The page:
Like many start-ups, the idea for online recipe delivery service, Gousto, came about to solve a problem in the founder's life.

Timo Schmidt, co-founder of Gousto, moved to the UK from the US ten years ago and was lucky enough to rent a flat above one of London's most famous foodie-destinations – Borough Market. But while the self-confessed food lover was happy to live next to such good quality produce, his long hours working in finance meant he was unable to visit the market when it was open, and what he did manage to buy was often wasted.

After realising there must be a simpler way to eat good quality meals, Schmidt learnt how to cook and quit his job to set up Gousto in his living room, with his neighbour and co-founder James Carter.

"I didn't have a mortgage or kids. What's the worst that could happen?" says Schmidt.

Schmidt and Carter started with a stall in Borough Market selling their boxes which provide recipes with the exact amount of ingredients to prepare meals from scratch. But they quickly realised it was the people who couldn't make it to the market they needed to target, and the easiest way to do that was to go online.

Online only

"I realised how massively online is growing – over the next five years, £12 billion worth of grocery spending will move from offline to online, and the only people taking advantage of this are Tesco and Ocado," he says. "It's like fashion ten years ago, when everyone said they wanted to try on clothes in the changing room and now 50% buy online. Right now people still want to touch and smell tomatoes, but give it five years and 50% will want to buy them online."

But Schmidt says customers don't want to choose from 150,000 grocery items on their mobile while sat on the bus home: "You want to choose a meal, through something nice and engaging, and deliver it as quickly and efficiently as possible". And that is what Gousto has strived to do.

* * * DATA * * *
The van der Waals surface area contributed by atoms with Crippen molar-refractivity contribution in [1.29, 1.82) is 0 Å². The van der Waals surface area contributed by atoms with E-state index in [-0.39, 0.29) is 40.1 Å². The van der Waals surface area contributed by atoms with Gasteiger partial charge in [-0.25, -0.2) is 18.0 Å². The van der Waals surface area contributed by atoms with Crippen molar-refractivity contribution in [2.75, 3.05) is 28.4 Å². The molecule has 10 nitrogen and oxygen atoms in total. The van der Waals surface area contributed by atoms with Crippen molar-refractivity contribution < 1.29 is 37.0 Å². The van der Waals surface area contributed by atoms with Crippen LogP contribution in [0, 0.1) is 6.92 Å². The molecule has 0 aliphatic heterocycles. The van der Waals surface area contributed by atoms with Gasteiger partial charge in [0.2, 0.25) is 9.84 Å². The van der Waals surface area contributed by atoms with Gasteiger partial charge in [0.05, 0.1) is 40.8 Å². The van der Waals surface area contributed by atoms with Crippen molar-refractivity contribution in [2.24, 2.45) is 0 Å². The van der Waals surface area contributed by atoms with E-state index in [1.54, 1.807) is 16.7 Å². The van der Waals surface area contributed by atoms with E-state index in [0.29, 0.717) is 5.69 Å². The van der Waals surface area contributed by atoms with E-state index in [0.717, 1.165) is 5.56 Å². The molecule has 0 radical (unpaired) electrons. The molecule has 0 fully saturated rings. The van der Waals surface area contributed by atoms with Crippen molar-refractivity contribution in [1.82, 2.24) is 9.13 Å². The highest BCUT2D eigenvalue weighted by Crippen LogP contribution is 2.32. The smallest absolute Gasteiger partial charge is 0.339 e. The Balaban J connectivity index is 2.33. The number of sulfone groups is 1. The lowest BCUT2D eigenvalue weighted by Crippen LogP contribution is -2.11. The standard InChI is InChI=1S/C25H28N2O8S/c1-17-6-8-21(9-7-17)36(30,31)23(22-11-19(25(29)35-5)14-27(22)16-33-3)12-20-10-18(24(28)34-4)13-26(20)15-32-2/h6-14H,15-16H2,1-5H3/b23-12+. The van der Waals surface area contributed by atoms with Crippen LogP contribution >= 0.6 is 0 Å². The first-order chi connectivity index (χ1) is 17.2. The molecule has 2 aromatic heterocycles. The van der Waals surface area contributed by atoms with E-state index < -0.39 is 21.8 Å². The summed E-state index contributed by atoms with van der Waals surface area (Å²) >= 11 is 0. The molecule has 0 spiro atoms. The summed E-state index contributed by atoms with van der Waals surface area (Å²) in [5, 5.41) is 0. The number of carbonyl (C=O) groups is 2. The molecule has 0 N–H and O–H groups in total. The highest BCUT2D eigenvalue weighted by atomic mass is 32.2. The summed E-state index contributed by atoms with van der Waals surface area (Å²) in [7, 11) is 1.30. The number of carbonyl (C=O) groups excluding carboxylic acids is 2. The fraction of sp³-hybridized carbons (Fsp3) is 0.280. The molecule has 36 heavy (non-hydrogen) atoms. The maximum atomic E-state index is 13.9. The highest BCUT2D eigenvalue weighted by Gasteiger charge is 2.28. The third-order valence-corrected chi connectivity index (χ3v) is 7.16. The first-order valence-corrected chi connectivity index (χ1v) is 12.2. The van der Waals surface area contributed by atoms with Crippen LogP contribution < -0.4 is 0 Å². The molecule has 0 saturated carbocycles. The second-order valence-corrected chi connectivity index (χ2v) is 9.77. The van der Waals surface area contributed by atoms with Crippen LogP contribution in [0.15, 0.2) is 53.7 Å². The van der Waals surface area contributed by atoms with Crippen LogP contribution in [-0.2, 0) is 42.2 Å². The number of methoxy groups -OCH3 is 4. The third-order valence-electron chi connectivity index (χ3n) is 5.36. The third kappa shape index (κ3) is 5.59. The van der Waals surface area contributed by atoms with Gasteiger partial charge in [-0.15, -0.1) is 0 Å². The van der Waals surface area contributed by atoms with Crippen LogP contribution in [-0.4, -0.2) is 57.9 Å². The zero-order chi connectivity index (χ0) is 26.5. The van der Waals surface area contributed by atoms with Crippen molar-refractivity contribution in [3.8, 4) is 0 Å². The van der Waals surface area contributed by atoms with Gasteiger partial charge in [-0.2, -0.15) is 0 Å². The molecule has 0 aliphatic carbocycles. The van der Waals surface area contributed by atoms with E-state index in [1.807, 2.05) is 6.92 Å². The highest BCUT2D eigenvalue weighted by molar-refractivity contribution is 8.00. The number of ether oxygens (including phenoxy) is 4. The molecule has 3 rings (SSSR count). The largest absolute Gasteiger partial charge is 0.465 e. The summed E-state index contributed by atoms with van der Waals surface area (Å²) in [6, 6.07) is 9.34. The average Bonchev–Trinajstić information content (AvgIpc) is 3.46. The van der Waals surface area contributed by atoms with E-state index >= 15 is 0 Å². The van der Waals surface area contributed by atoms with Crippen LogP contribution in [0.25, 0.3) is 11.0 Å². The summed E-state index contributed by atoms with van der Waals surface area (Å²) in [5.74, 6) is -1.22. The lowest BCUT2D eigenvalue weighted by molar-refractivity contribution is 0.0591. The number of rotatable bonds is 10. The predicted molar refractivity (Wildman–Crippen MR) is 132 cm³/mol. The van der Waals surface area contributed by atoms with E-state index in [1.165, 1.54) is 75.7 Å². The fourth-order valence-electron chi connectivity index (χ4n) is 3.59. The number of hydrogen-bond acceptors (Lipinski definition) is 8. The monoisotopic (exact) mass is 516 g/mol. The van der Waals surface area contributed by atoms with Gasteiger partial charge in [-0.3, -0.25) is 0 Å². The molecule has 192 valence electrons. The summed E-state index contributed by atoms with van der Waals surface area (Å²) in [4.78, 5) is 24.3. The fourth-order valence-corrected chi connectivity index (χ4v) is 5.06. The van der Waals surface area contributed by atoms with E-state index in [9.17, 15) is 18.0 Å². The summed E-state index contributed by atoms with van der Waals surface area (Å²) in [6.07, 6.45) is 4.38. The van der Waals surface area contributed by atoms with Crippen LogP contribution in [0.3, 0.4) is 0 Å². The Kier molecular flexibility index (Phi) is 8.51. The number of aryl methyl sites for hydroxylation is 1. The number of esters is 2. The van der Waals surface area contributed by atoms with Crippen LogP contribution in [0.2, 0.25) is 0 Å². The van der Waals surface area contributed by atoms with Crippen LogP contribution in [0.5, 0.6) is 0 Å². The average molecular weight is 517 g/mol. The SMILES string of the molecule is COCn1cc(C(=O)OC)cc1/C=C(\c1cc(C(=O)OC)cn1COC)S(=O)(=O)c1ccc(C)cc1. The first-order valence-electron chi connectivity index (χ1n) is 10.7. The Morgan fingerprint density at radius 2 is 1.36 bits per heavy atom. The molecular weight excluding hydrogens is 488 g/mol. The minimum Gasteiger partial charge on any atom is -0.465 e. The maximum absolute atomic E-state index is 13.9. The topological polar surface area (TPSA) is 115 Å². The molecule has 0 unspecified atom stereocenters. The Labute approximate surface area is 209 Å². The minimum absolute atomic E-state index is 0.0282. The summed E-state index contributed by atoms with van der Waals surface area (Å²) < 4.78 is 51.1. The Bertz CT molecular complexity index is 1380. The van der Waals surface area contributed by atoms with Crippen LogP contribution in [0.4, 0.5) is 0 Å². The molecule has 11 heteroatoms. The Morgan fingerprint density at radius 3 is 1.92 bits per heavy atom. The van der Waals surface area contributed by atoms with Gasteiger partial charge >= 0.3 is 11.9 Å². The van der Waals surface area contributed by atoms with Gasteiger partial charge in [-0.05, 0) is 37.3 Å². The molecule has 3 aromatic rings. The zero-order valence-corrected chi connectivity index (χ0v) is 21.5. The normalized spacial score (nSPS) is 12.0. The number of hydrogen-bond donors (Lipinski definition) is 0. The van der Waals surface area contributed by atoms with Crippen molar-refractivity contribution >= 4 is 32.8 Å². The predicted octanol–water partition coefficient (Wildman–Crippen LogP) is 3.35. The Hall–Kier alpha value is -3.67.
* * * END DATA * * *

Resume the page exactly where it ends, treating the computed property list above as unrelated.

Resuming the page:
Three years later and the company now employs 140 people, with headquarters in Shepherds Bush and a warehouse in Spalding which creates 300,000 meal kits per month. While Gousto was turned down in the BBC's Dragons' Den, the company went on to secure £1.2 million of funding from angel investors, and has now raised £20 million in total.

Customers can choose their meals – with ten new recipes a week, some created by Michelin-starred chefs – and have their kits delivered in a minimum of two days, Schmidt prides his business on the fact it has zero food waste.

"We leverage hugely smart data capabilities which means we have 0% waste. By comparison, Tesco has 20% waste on average – it's a massively ethical issue, but it also allows us to make a better margin than Tesco."

Data

Unlike supermarkets, Gousto's USP is using data to learn about its customers and recommend meals, in a similar way to online snack delivery service, Graze. In fact, Schmidt says the company learnt a lot from Graze and online film rental service, LoveFilm, with the latter's CEO, Simon Calvert, about to join Gousto's board.

"You can ask people for their preference by surveying them, but we built a data engine to tag every ingredient and recipe to build up a network understanding of what people like and don't like."

Schmidt says food is a very personal experience and Gousto embarks on an emotional relationship with its customers. "We understand that if they rate and like teriyaki chicken, they might like the salmon when it comes onto the menu," he explains.

"The recommendation engine takes into account millions of data points and predicts what people want to eat – we call it 'Laura', she's the first person in customer care and becomes smarter over time."